Kitty and the Bagman

Kitty and the Bagman (Donald Crombie, 1983) prod. Anthony Buckley for Forest Home Films for Adams Packer Film Productions, wr. John Burnie, Phillip Cornford, dp Dean Semler, music Brian May, design Owen Williams, ed. Timothy Wellburn; Liddy Clark, Reg Evans, John Ewart, Val Lehman, Colette Mann, Gerard McGuire, John Stanton; comedy drama set Sydney 1920s, feud between two crime queens; colour, Panavision, 35mm, 98 min.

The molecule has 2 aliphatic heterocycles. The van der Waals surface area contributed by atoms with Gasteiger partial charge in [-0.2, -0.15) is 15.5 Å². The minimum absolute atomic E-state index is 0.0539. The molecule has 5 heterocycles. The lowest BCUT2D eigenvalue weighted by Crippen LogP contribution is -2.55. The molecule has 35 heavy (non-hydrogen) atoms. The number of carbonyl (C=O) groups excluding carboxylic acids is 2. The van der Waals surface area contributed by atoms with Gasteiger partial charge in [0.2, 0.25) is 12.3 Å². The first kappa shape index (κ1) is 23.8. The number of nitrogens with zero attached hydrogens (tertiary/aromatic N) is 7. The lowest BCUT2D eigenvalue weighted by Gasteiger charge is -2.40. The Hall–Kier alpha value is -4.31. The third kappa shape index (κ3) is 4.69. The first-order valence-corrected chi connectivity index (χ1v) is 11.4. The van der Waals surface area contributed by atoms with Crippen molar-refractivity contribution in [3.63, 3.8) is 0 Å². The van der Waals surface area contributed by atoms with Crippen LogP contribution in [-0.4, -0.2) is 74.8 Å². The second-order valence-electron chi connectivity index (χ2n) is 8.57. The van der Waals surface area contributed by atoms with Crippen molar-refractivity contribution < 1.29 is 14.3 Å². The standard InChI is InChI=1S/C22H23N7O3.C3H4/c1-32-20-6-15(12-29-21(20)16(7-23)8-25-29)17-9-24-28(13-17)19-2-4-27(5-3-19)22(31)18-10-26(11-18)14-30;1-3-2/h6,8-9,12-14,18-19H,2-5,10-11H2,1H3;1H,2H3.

I don't know what's wrong with this exactly. It looks very expensive. Maybe it's the (over-)acting and therefore the direction. I'm guessing that because it's set in the 1920s, which is seen as a period when the style was over the top, that the director thought that should apply to the acting as well. But there's no substance underneath the glamour.

The film's mood is light-hearted, but the plotting is aimless and lacks sparkle, and some of the minor characters are under-developed. Perhaps the tension on the set filtered down into the finished product. Stratton: 37-38.

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